The European Community’s Catholic bishops have organized an Oct. 2 seminar at the European Parliament to discuss intolerance and discrimination against Christians living on the continent.
The Commission of the Bishops’ Conferences of the European Community, which helped organize the seminar, noted the “great success” of an Italian legal case that rejected an effort to ban the display of crucifixes in public school classrooms under the European Convention on Human Rights.
The bishops’ commission also said there have been positive changes like the establishment of new institutions opposed to anti-Christian discrimination.
The seminar on anti-Christian intolerance is in its second consecutive year. Its other organizers include the Group of European Conservatives and Reformists and the Group of the European People’s Party in the European Parliament.
Participants include representatives from the Observatory on Intolerance and Discrimination against Christians in Europe, the European Centre for Law and Justice, and the Parliamentary Office of the Bishops’ Conference of Scotland. Legal experts from Lithuania, Spain and the Vatican will also speak.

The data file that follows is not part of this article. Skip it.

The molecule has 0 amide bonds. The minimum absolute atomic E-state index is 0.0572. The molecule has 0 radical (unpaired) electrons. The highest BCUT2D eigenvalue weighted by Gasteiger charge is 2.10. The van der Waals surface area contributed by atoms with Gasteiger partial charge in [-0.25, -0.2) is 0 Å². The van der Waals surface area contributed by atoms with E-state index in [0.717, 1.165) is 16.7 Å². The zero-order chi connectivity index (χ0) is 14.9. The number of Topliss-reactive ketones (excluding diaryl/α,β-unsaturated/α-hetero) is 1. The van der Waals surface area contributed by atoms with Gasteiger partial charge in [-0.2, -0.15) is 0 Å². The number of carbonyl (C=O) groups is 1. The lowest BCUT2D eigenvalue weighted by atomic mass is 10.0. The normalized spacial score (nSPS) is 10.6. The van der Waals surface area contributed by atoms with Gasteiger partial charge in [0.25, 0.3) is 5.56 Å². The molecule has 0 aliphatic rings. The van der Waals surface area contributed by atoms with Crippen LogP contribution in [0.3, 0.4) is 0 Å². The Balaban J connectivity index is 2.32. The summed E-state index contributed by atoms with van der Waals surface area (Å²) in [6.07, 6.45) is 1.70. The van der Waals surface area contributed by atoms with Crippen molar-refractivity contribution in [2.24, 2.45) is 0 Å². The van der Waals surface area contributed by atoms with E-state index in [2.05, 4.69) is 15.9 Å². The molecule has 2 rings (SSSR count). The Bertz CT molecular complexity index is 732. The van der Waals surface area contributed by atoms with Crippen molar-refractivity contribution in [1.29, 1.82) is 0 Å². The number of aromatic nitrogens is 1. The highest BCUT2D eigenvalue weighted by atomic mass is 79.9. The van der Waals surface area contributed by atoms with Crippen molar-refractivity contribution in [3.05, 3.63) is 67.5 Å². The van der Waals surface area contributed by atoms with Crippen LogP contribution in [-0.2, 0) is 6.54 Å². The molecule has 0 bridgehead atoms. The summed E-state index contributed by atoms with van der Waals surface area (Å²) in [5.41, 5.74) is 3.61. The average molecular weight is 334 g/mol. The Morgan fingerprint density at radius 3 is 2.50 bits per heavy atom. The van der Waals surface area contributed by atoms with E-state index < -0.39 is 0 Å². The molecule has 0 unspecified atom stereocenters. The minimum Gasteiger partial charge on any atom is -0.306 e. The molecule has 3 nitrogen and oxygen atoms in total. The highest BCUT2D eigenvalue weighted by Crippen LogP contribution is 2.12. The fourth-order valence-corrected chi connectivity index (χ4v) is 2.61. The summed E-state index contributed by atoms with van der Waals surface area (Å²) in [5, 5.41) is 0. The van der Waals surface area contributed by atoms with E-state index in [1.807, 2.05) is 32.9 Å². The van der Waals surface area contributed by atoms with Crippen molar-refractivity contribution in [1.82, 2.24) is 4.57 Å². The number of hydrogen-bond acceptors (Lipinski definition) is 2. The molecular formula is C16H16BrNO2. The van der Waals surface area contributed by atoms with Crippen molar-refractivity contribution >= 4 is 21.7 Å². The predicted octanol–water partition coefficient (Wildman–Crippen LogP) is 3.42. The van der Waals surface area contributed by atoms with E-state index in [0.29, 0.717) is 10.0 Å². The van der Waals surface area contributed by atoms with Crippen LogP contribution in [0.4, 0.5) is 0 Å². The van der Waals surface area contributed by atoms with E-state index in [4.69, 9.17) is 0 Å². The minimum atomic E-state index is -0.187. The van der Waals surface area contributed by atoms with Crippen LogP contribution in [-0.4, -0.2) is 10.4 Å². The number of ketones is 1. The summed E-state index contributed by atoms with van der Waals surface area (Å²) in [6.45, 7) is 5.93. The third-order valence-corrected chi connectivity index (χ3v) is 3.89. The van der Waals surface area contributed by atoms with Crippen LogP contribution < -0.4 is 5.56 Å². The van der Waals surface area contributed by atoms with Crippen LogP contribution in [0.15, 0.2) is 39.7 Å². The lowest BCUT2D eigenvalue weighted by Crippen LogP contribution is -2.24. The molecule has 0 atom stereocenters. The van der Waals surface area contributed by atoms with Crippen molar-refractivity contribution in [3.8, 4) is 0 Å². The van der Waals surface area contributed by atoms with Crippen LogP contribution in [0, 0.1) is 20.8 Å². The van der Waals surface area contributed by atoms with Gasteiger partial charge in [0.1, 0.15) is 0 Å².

Ministers of the European Parliament and other EU officials will contribute to the event.
The Austria-based Observatory on Intolerance and Discrimination against Christians said it welcomed the seminar. Its latest report, released in March, found that 85 percent of hate crimes in Europe during 2011 were aimed at Christians.
The Oct. 2 seminar will begin at 9:30 in the morning at the EU Parliament in Brussels, Belgium. The event offers language interpretation in French, German, Spanish, English, Italian and Polish.
Registration for attendees is required and will be open until Sept. 26.
More information on the seminar is available through the European Community bishops’ commission website www.comece.org.